A federal lawsuit has been filed against Cameron County Elections Administrator Remi Garza and three other elections administrators in Texas alleging they are making it difficult for people to vote.
Vote.Org alleges Garza, Bexar County Elections Administrator Jacquelyn Callanen, Travis County Tax-Assessor Bruce Elefant and Dallas County Elections Administrator Michael Scarpello are making it difficult for people to register to vote because they require “wet signatures” instead of web version signatures filed electronically.
Texas in June of this year passed House Bill 3107 or what some call the “Wet Signature” bill which limits electronic signatures on voter registration forms; this is the law elections administrators must follow. The rule requires that while voters may submit online signatures they must also present documentation that contains their original signature or “wet signature” as well.
The lawsuit states the ability to complete applications electronically is critical to ensure voters with limited access to printers, mailing facilities, or who otherwise need assistance to register to vote, have meaningful opportunities to do so.
Commenting on the lawsuit Garza said, “I believe this is a very important issue and if this is the appropriate form to get it resolved we are looking forward to that resolution, and I am prepared to do whatever is required by the court.”
Vote.Org alleges the Wet Signature Rule provides unnecessary roadblocks that are not only out of step with provisions of Texas law but also creates undo burdens for voters and those who help register them.
The lawsuit was filed in the U.S. Western District Court of Texas San Antonio Division. Vote.Org wants the court to declare that the Wet Signature Rule violates the Civil Rights Act of 1964 and the First and Fourteenth Amendments to the U.S. Constitution, and enjoin the defendants from enforcing the Wet Signature Rule.
Vote.Org states voters who renew their licenses or change their addresses through the Texas Department of Public Safety can enter their signatures on electronic key pads. These signatures are electronically stored allowing the DPS to “piece together a voter registration application by combining the personal information populated on the renewal or change of address form with the voter’s signature from the electronic file.” The compiled information becomes the voter’s registration application and is approved if the applicant meets the eligibility requirements.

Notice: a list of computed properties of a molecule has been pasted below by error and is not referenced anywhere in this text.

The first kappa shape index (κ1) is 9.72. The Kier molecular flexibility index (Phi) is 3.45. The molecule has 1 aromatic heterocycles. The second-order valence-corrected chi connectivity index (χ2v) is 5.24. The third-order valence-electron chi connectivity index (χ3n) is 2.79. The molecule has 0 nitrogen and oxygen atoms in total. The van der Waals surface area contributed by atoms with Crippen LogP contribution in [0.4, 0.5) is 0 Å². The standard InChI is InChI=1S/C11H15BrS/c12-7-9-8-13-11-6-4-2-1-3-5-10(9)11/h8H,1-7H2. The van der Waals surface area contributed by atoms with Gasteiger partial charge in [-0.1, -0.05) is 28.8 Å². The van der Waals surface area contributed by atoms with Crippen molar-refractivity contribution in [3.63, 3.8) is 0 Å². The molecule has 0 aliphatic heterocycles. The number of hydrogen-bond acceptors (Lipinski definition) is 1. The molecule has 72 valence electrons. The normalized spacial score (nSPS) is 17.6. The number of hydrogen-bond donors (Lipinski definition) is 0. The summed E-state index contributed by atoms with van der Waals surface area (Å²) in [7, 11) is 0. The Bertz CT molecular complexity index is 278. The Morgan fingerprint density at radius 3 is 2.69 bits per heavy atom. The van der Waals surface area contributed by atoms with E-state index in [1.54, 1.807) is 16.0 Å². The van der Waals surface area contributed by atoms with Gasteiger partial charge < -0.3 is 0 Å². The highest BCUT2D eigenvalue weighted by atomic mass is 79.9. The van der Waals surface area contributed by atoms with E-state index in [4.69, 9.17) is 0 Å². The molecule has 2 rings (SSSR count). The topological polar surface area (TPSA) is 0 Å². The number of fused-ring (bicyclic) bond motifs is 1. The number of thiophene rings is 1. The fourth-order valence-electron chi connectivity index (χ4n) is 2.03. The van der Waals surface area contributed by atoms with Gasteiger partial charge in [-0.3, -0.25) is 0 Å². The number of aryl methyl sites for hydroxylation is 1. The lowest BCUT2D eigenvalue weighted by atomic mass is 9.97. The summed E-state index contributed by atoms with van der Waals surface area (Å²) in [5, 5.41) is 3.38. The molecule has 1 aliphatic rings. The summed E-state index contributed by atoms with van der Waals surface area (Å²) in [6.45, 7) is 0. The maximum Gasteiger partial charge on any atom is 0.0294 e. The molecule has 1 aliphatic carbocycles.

“DPS applicants do not review or complete their voter registration application, nor do they ever physically sign the application form…And DPS acknowledged in previous litigation that the information it transmits to the Secretary’s office includes only a ‘digital image’ of the applicants signature taken from DPS forms,” the lawsuit states.
“The Wet Signature Rules violate the U.S. Constitution and the federal Civil Rights Act by selectively targeting and burdening private organizations’ efforts to increase voter turnout, and by imposing an arbitrary barrier to registration that has already denied many Texans the opportunity to vote for reasons entirely unrelated to their eligibility,” the lawsuit reads.
Vote.Org states it’s the largest nonprofit, nonpartisan voter registration and get-out-the-vote technology platform in the country. In total, Vote.Org has registered more than 6.7 million new voters and verified more than 16 million voters’ registration statuses. Since 2012, it has helped over 776,000 Texas register to vote and 1.9 million Texans verify their registration statuses.